Examples having a third or more extendable conveyor sections have similar elongate drive member runs as described above. The forward running elongate drive member moving the third extendable conveyor section, for example, runs in the second extendable conveyor section and is anchored at one end on the underneath of the third extendable conveyor section. It runs in a similar way as described above for the forward moving elongate drive member moving the associated (second) conveyor section. It runs over a guide element in the fore area of the second conveyor section, turns around and goes back through the second conveyor section. In some examples the elongate drive member is guided through an opening in the rear wall or an open rear wall of the second extendable conveyor section and the end point of the elongate drive member is then anchored in the rear area of the first extendable conveyor section.

In some other examples one anchor point of the elongate drive member providing the backward movement is disposed on the rear wall or in the rear area of the associated conveyor section.

In still other examples the extendable conveyor comprises a number of elongate drive members adapted to drive an associated extendable conveyor section in a forward or backward direction relative to the next inner extendable conveyor section or the base conveyor section. The elongate drive members comprise at least a first elongate drive member providing the forward movement of the associated extendable conveyor section and a second elongate drive member providing the backward movement of the associated extendable conveyor section. The first elongate drive member is separately mounted from the second elongate drive member.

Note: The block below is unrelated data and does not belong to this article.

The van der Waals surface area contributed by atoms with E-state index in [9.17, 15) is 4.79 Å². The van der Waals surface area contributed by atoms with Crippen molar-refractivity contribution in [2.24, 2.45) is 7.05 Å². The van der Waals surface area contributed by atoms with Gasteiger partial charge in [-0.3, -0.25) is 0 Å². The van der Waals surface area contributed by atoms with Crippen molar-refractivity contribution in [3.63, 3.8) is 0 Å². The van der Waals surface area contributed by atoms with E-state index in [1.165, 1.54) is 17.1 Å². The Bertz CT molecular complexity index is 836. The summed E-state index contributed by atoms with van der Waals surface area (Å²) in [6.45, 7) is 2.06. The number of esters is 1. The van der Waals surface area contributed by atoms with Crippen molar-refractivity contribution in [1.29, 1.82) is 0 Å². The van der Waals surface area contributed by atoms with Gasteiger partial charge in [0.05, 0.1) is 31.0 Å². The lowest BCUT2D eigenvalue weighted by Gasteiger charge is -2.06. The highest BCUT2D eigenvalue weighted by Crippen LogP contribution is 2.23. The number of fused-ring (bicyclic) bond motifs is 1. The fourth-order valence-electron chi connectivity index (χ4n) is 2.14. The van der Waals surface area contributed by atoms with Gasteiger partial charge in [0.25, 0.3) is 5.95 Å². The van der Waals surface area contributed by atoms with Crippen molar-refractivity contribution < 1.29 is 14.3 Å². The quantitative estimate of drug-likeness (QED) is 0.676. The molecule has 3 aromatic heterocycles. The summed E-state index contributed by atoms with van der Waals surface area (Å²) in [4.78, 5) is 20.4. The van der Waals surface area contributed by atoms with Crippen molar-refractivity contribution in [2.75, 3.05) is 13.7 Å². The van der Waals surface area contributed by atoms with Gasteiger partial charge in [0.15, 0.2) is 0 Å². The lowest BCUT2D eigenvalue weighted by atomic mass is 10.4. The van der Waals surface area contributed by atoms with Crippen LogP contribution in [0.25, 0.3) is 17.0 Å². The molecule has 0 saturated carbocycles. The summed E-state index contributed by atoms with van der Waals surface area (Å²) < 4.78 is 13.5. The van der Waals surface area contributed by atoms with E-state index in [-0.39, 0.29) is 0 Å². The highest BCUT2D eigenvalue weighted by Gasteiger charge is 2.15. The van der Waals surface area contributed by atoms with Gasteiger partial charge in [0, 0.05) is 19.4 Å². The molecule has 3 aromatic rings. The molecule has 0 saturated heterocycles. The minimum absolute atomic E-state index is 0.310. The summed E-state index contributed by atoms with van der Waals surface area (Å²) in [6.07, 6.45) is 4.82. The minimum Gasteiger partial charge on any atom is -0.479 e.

The chain run and the anchor point position of the elongate drive members in this example are preferably similar to that example explained above in which the forward and backward moving elongate drive members are separately mounted. In some examples an anchor point of the first elongate drive member is disposed at a suitable height such that said first elongate drive member is arranged above a bottom plane of the next inner extendable conveyor section. Such an anchor point is, e.g. in the rear area of the inner section following the next inner section. In these examples the forward-moving elongate drive member extends through an open rear wall of the next inner extendable conveyor section to be anchored in the rear area of the inner section following the next inner section or in the base conveyor section in a raised position relative to the bottom plane of said inner conveyor section. Additionally in some examples a guide element is mounted in such a height (above a bottom plane of the next inner conveyor section) that the elongate driver member can be guided through the open rear wall of the next inner conveyor section.